Permeability of three boreal forest landscape types to bird movements as determined from experimental translocations

Authors

  • Jean-François Gobeil,

  • Marc-André Villard


J.-F. Gobeil and M.-A. Villard, Dépt de Biologie, Univ. de Moncton, Moncton NB, Canada E1A 3E9 (villarm@umoncton.ca).

Abstract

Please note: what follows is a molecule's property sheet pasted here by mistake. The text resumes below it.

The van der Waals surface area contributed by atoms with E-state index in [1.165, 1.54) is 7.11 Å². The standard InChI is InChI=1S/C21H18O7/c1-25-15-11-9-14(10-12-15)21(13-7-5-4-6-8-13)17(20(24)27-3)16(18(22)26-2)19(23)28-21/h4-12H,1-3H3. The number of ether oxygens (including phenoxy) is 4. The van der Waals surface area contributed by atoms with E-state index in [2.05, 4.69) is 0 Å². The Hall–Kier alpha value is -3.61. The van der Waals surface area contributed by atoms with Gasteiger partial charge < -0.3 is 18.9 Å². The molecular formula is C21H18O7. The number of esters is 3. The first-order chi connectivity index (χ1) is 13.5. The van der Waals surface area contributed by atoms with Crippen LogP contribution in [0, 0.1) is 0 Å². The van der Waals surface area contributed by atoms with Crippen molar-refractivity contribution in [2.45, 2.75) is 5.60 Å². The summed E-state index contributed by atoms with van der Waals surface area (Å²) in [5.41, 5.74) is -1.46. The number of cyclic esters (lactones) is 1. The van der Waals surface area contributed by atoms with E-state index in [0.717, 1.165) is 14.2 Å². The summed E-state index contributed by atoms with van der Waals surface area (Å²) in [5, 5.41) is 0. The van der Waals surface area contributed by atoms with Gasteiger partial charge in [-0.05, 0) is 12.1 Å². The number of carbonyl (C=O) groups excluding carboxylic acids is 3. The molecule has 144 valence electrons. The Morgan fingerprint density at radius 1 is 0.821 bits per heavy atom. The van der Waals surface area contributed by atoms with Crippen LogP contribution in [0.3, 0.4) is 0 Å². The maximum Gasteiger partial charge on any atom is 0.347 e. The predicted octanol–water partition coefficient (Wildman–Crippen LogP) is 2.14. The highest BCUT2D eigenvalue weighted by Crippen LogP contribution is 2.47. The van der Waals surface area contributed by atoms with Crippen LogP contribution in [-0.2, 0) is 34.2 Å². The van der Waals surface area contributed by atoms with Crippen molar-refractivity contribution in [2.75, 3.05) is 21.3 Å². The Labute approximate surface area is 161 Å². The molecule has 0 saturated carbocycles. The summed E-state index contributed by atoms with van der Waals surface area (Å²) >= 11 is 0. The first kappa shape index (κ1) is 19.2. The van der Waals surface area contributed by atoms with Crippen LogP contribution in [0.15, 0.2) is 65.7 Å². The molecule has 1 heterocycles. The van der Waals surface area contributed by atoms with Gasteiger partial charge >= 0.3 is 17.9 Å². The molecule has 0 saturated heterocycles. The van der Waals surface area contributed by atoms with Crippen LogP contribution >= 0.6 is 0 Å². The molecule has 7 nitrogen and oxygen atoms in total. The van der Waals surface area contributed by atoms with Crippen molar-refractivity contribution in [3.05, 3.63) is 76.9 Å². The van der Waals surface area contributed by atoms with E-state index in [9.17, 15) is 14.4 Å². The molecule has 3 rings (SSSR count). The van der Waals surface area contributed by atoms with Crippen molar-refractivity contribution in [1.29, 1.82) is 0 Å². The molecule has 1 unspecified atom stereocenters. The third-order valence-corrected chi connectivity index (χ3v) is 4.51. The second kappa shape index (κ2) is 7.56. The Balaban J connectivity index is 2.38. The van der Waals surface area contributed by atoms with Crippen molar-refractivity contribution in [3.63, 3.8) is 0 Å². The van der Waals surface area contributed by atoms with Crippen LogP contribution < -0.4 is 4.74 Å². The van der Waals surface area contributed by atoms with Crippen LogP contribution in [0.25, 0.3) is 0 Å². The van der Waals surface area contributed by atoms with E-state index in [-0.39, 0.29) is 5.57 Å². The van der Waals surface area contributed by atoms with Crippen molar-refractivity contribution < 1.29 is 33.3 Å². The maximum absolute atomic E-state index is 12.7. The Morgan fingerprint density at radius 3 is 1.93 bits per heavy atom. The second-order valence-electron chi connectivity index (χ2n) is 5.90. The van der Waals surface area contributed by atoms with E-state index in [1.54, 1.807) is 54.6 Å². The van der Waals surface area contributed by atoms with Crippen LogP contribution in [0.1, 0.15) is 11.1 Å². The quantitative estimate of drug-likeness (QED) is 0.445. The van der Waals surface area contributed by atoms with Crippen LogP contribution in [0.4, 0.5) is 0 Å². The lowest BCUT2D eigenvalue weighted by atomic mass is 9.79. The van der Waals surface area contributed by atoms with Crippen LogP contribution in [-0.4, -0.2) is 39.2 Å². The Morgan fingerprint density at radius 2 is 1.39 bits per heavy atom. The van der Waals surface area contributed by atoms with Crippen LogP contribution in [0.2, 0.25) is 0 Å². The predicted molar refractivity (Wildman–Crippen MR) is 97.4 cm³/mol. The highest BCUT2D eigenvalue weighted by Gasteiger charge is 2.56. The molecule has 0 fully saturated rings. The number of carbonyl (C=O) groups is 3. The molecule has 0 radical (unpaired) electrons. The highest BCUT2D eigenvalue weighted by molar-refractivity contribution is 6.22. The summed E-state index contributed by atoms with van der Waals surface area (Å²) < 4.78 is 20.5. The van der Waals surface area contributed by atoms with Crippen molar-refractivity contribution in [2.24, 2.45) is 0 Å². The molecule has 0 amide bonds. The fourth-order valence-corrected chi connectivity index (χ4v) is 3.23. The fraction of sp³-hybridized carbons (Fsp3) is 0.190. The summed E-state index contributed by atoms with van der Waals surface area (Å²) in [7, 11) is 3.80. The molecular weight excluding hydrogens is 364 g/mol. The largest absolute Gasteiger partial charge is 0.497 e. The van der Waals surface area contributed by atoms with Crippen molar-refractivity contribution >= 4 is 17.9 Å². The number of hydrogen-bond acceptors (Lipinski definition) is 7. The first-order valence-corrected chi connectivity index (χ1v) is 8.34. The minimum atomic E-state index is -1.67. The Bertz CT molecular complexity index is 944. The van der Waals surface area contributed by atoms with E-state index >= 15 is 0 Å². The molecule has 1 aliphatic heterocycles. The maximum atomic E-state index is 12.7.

Efficient dispersal is critical to metapopulation persistence in fragmented landscapes. Yet, this phenomenon is poorly understood because it is difficult to study. We used an indirect method, experimental translocation, to investigate the permeability of three landscape types of the boreal mixedwood forest region of Canada to movements of a forest specialist, the ovenbird (Seiurus aurocapillus), and a habitat generalist, the white-throated sparrow (Zonotrichia albicollis). We captured a total of 148 males (84 ovenbirds; 64 sparrows), which were then colour banded and displaced ca. 2 km away from their territories in landscapes fragmented either by agriculture, timber harvesting, or natural disturbances. We measured the probability and time of return of individuals to their territories during the 48 h following their translocation. We examined the relative influence of landscape type, territory quality, and age, physical characteristics, and pairing status of individuals on their probability or time of return. For both species, landscape type was the only significant predictor of the probability and time of return of individuals. For the ovenbird, the agricultural landscape was least permeable, followed by the harvested and naturally patchy landscapes. The agricultural and harvested landscapes were equally permeable to white-throated sparrow movements, and the naturally patchy landscape was the least permeable. Permeability to ovenbird movements increased with the proportion of forest in the landscape. Because matrix type and the proportion and configuration of forest differed significantly among the three landscape types, we could not determine their relative influence on landscape permeability to bird movements. However, our results do indicate that even a long-distance migrant such as the ovenbird can move more rapidly and efficiently across the landscape as the proportion of suitable (or permeable) habitat increases.

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